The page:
The analysts think that Royal Dutch Shell and Concho Resources have multiple packages for sale in Ward County, Texas, and that their positions – about 20,000 acres in total – will be “snatched up” by a mix of private and public companies. They join onetime bankrupt Vanguard Natural Resources, which announced earlier this month that it’s selling 1,700 net acres in the county. Read more…
Last week, my day job took me to the Permian Basin. A colleague and I arrived late at night at our hotel in Fort Stockton, Texas. The hotel parking lot was full. The vehicles in the parking lot represented every type of oilfield-related business imaginable.
At the front desk, I was told that the hotel had overbooked us. So, we had to search for new accommodations at 11 p.m., but every hotel parking lot in town was full.
After an hour of searching, we finally located a pair of the last rooms in town. The carpet in my room smelled like crude oil, but I was happy to have a bed for the night.
That’s the way it goes in the Permian these days. In fact, I heard someone say that if you can’t make money in the Permian right now, you aren’t trying.
A Century of Production
After the oil price crash that began in mid-2014, crude oil production growth in the U.S. stalled. In 2016, annual production in the Bakken and Eagle Ford formations fell by 10-20 percent, but production in the Permian Basin continued to grow.
Amazingly, the Permian is approaching a century of oil production. At present, production has reached a record 2.8 million barrels per day (BPD), making it the world’s second-most-prolific field, behind the legendary Ghawar in Saudi Arabia. Read more…
MIDLAND — It’s a billion dollar business and it also happens to be the epicenter of the Permian Basin – the oil and gas industry.
Take, for example, the three largest oil and gas employers in West Texas, Pioneer Natural Resources, Oxy and Diamondback Energy.
When the net worth of all three are combined, it makes up a total of $115 billion. These three companies alone are worth half as much as global retail giant Walmart.
Oil giants came together to discuss the state of oil and gas on Tuesday in Midland and they all agree that the boom and bust cycle days in the Permian Basin are over. The new mindset is all about continuous growth. In fact, over the next several years, 110,000 wells will be drilled in the Permian Basin.
“We have to make the Permian Basin a place where we can bring these people, they can bring their families – they can be educated,”
Pioneer Natural Resources President and CEO Tim Dove said.
The discussion included oil giants pointing to needs in the community based on rapid development in the industry.
“Education, affordable housing, the medical care that’s required, even recreational needs. I personally feel there’s no reason why the Midland school system shouldn’t be one of the top in the state of Texas,” Dove said. Read more…
Drilled But Uncompleted (DUC) wells end 2017 at 7,493, up 37.4% versus ending 2016 and up 2.1% (156 wells) from November levels.
Crude oil prices have surged 21.3% over the past 12 months and are now well above break-even prices for almost all DUC wells.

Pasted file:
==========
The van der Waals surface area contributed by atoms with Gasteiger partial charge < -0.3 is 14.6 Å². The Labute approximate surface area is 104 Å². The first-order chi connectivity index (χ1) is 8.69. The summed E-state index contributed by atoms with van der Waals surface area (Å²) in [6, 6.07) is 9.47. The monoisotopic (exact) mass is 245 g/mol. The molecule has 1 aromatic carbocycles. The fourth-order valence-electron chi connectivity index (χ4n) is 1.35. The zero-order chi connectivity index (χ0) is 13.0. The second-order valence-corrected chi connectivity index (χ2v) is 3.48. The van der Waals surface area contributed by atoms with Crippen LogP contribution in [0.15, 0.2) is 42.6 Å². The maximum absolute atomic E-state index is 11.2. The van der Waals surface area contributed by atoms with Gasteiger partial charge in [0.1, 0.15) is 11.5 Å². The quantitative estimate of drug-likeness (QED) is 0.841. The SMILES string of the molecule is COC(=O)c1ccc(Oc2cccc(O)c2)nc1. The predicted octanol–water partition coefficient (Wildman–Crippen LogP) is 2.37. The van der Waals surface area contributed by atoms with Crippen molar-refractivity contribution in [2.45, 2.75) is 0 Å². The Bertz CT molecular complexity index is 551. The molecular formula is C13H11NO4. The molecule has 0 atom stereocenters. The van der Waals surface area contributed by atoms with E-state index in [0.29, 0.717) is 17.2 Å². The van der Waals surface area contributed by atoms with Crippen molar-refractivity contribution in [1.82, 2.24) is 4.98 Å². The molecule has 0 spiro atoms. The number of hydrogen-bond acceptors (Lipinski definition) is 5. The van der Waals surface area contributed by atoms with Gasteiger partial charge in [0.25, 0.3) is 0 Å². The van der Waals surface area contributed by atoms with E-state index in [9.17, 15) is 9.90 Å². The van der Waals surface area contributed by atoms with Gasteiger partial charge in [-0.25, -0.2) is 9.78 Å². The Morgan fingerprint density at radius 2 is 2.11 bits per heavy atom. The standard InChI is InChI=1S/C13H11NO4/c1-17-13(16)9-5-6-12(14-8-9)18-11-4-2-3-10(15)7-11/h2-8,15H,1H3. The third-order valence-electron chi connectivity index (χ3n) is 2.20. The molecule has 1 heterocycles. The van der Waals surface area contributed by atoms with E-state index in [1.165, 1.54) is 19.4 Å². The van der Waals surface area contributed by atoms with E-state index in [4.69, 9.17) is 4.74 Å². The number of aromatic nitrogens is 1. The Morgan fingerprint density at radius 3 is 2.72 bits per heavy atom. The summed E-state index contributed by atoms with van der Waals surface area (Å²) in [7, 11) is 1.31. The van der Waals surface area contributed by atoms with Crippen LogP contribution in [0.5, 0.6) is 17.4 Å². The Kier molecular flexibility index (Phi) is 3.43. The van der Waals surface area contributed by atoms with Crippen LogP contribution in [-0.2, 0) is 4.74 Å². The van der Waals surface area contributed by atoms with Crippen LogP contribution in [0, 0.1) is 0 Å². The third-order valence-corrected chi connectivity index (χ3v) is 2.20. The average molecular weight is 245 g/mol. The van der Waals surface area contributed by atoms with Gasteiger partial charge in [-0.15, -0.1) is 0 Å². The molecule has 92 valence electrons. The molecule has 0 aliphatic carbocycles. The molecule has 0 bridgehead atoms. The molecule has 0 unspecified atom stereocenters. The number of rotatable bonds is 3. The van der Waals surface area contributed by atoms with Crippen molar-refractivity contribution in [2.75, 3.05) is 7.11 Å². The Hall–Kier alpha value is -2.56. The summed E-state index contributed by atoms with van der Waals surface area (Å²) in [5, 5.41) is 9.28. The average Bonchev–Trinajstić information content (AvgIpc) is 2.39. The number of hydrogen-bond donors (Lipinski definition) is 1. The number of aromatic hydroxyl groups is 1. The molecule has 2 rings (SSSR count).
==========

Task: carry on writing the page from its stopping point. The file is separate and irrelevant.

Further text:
Will higher crude oil prices cause a surge in completions and America oil production that will derail the oil price rally?
We believe that the growth in drilled but uncompleted (DUC) wells provides operational flexibility and efficiency to shale oil producers and is not the overhang some investors in shale oil producers fear.
In our opinion, concerns over a sharper than expected rise in production levels from America’s shale basins in 2018 due to an accelerated takedown of DUC inventories are overdone.
We discuss many factors that will contribute to a steady work-off of the DUC well inventory versus concerns about the sensitivity or overheating of completion activity due to higher oil prices.
Drilled but uncompleted wells continue to rise
OilPrice.com - By Tsvetana Paraskova - Jan 16, 2018, 5:00 PM CST
The ‘hottest shale play’ has been the media’s favorite cliché for the Permian Basin over the past year. And while cliché, the basin straddling West Texas and New Mexico has lived up to this description—its oil production, unlike that in other basins, did not fall off a cliff during the downturn, it recently beat its own record from the 1970s, and is expected to continue to increase production more than any other U.S. shale play and account for most of the American oil production growth.
The Permian has been pumping oil since the 1920s. Conventional oil production started to decline in the late 1970s, but the fracking boom revitalized the oil-producing region in the early 2010s, and as oil prices rose last year, the Permian beat its previous record for annual oil production dating back to 1973.
The Permian surge in oil production is also revitalizing other industries in small Texas towns, from frac sand trucking and oilfield services to overbooked hotels and full restaurants, as Robert Rapier wrote in Forbes about his recent visit to the Permian.
This shale basin will continue to drive the U.S. oil production growth in the short to medium term, forecasts suggest. But analysts have started to question just how long the Permian can keep pumping at this relentless pace before hitting geological or financial constraints.
The Permian is now nearing 2.8 million bpd of oil production, EIA data shows. To compare, in October 2013, before the oil price crash, Permian production was 1.29 million bpd. In January and February 2016, when oil prices dipped to below $30 a barrel, the Permian production was still ticking up and exceeded 2 million bpd, compared to drops in all other main producing shale regions, including the Eagle Ford and the Bakken. Read more…